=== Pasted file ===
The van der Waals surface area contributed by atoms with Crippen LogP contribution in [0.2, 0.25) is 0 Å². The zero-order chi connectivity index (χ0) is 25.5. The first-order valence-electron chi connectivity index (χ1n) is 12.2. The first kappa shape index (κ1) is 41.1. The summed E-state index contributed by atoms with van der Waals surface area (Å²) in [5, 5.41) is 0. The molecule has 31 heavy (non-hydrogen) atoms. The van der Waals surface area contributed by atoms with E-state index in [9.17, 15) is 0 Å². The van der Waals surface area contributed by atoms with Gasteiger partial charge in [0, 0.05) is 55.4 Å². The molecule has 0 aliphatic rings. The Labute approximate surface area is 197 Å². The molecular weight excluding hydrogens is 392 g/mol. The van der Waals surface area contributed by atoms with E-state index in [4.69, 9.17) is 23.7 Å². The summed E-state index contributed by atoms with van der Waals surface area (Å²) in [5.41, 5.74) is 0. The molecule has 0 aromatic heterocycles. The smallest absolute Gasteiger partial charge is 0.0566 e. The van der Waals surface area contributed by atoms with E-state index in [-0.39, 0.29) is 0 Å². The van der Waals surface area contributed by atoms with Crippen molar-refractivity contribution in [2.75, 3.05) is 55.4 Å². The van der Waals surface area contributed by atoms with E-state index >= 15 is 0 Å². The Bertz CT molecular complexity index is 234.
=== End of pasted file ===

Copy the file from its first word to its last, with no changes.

The van der Waals surface area contributed by atoms with Crippen LogP contribution in [0.2, 0.25) is 0 Å². The zero-order chi connectivity index (χ0) is 25.5. The first-order valence-electron chi connectivity index (χ1n) is 12.2. The first kappa shape index (κ1) is 41.1. The summed E-state index contributed by atoms with van der Waals surface area (Å²) in [5, 5.41) is 0. The molecule has 31 heavy (non-hydrogen) atoms. The van der Waals surface area contributed by atoms with E-state index in [9.17, 15) is 0 Å². The van der Waals surface area contributed by atoms with Gasteiger partial charge in [0, 0.05) is 55.4 Å². The molecule has 0 aliphatic rings. The Labute approximate surface area is 197 Å². The molecular weight excluding hydrogens is 392 g/mol. The van der Waals surface area contributed by atoms with E-state index in [4.69, 9.17) is 23.7 Å². The summed E-state index contributed by atoms with van der Waals surface area (Å²) in [5.41, 5.74) is 0. The molecule has 0 aromatic heterocycles. The smallest absolute Gasteiger partial charge is 0.0566 e. The van der Waals surface area contributed by atoms with E-state index in [-0.39, 0.29) is 0 Å². The van der Waals surface area contributed by atoms with Crippen molar-refractivity contribution in [2.75, 3.05) is 55.4 Å². The van der Waals surface area contributed by atoms with E-state index >= 15 is 0 Å². The Bertz CT molecular complexity index is 234.